Paediatr Perinat Epidemiol. 1987 Sep; 1(2): 153-61.
Village health workers are able to teach mothers how to safely prepare sugar/salt solutions.
Institute for Biostatistics, Medical Research Council, Tygerberg, South Africa.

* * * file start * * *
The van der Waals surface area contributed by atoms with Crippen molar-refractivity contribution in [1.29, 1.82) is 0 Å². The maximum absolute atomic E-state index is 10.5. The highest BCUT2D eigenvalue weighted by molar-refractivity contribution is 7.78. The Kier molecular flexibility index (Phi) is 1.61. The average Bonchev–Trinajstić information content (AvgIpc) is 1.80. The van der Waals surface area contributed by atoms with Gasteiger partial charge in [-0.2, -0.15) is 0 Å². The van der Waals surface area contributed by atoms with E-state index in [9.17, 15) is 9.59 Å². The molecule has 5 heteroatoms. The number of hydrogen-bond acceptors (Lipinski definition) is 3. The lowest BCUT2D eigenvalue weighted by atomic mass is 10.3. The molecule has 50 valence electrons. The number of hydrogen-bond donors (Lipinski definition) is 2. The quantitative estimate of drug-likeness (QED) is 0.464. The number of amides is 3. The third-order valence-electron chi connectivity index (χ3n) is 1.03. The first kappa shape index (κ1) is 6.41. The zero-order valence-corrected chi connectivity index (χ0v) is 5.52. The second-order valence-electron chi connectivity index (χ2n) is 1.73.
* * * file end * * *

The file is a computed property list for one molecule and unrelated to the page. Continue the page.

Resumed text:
In the predominantly rural Hewu district of Ciskei 54% of infant deaths are diarrhoea-related. The aim of this study was to determine whether village health workers (VHWs) could teach mothers to safely prepare homemade sugar-salt solutions (SSS). VHWs from 11 villages were selected for training while 11 randomly selected villages acted as controls. VHWs selected for training were taught to prepare SSSs and to teach mothers with children under 5 years about the use of such solutions. A card illustrating the main points was given to all mothers. Six weeks after training, randomly selected mothers in control villages (n = 320) and experimental villages (n = 327) were interviewed and asked to prepare SSS. Experimental and control villages had similar children's diarrhoeal disease rates (using a 2 week recall period). In experimental villages 81.5% of mothers compared to 29.7% in control villages had received SSS cards (i.e. been visited). Of recently occurring diarrhoeal-episodes 76.6% were initially treated with a SSS (correct formula used in 81% of cases) in experimental villages compared to 50.5% (correct formula used in 48% of cases) in control villages (P less than 0.05 for SSS use). Greater use of enemas and home remedies occurred in control villages (P less than 0.05). Of solutions made in experimental villages 7% had sodium concentrations over 100 mmol/litre compared to 36% in control villages. Results show that VHWs can effectively train mothers to safely prepare SSS and the VHW program has been expanded to other areas.